Two anthropologists and two theologians will discuss how anthropology can engage with Christian thought and practice.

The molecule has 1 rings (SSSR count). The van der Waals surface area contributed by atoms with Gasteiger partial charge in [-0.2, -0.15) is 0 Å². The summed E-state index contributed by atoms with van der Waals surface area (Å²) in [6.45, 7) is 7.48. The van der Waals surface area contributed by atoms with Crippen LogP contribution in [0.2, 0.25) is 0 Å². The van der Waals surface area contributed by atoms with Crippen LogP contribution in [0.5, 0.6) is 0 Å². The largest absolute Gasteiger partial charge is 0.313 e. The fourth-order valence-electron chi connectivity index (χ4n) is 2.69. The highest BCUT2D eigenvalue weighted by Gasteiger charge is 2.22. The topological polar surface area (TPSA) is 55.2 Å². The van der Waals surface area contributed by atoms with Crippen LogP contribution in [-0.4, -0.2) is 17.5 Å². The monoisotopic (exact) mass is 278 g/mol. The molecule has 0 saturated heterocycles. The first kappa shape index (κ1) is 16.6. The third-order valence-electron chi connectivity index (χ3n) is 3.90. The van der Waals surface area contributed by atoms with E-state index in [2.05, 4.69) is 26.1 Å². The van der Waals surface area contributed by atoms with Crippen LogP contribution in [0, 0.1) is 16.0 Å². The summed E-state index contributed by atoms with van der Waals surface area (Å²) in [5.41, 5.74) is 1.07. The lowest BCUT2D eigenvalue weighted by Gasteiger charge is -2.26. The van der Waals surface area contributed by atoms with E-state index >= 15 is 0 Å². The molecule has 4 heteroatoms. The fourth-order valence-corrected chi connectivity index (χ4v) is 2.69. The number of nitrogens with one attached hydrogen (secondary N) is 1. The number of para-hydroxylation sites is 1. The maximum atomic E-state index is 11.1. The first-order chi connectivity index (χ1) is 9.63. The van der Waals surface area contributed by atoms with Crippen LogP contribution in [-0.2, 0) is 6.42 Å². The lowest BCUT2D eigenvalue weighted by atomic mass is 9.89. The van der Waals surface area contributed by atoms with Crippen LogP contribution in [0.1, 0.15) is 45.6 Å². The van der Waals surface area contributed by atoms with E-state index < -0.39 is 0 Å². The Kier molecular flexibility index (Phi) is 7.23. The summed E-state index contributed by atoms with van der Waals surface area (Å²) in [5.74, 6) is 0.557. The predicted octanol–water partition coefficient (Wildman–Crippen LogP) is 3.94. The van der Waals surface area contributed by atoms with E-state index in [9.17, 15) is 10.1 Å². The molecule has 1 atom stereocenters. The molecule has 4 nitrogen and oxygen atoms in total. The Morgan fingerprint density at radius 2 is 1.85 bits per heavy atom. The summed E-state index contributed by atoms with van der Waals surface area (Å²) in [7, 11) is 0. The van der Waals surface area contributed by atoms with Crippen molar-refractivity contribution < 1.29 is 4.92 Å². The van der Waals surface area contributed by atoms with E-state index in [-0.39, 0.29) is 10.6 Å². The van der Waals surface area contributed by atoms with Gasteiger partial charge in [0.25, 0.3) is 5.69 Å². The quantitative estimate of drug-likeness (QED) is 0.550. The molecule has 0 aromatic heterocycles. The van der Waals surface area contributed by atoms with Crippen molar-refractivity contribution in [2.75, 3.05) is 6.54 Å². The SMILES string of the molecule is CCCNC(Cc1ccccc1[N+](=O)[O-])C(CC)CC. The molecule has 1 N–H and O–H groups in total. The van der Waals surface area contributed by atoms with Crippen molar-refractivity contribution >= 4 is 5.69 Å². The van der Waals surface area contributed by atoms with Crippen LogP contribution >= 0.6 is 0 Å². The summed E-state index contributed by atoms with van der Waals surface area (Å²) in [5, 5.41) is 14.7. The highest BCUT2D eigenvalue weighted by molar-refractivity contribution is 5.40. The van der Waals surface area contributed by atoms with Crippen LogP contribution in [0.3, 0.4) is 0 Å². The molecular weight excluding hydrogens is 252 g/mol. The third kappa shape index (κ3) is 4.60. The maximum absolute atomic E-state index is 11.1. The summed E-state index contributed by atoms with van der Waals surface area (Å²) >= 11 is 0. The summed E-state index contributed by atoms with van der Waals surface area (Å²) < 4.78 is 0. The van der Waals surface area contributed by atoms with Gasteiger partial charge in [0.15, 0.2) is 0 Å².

‘Natural Religion’ refers to the 18th century debates as to whether an empirical study of the natural world provides evidence for the objective existence of the Christian God, and the extension of demonstrative reasoning beyond pure mathematics to the areas of morals and metaphysics. The question of religion, science and rationality is not new to anthropology. But rather than address the rationality of religion, the panel will interrogate the rationality of our own discipline. How can anthropologists, based in secular intellectual and institutional locations, engage with Christian conceptual spaces. In recent years, anthropologists of Christianity have questioned anthropology’s relation to theology. Joel Robbins has challenged anthropologists to go beyond a critique of the Christian roots of the discipline, or treating Christian thinking as ethnographic data, to be open to the possibility that Christian theologians might get some things right about the world that anthropologists get wrong. This concern is part of a larger discussion of how to ‘take seriously’ the people we write about. Eduardo Viveiros de Castro (at another ASA themed ‘Anthropology and Science’) advocated placing anthropology as a meaning-making practice in ‘epistemological continuity’ with native discourses. Others have advocated a renewed engagement with ‘native ontologies’ as a basis for anthropological theory. The potential for the panel to take this discussion forward would be in providing an opportunity for anthropology to be in a direct dialogue with theology. Anthropologists working in the areas of Christianity will be in dialogue with Christian theologians, followed by an open discussion. Chris Brittain (Senior Lecturer, Divinity, University of Aberdeen) will respond to the papers presented by the other three participants.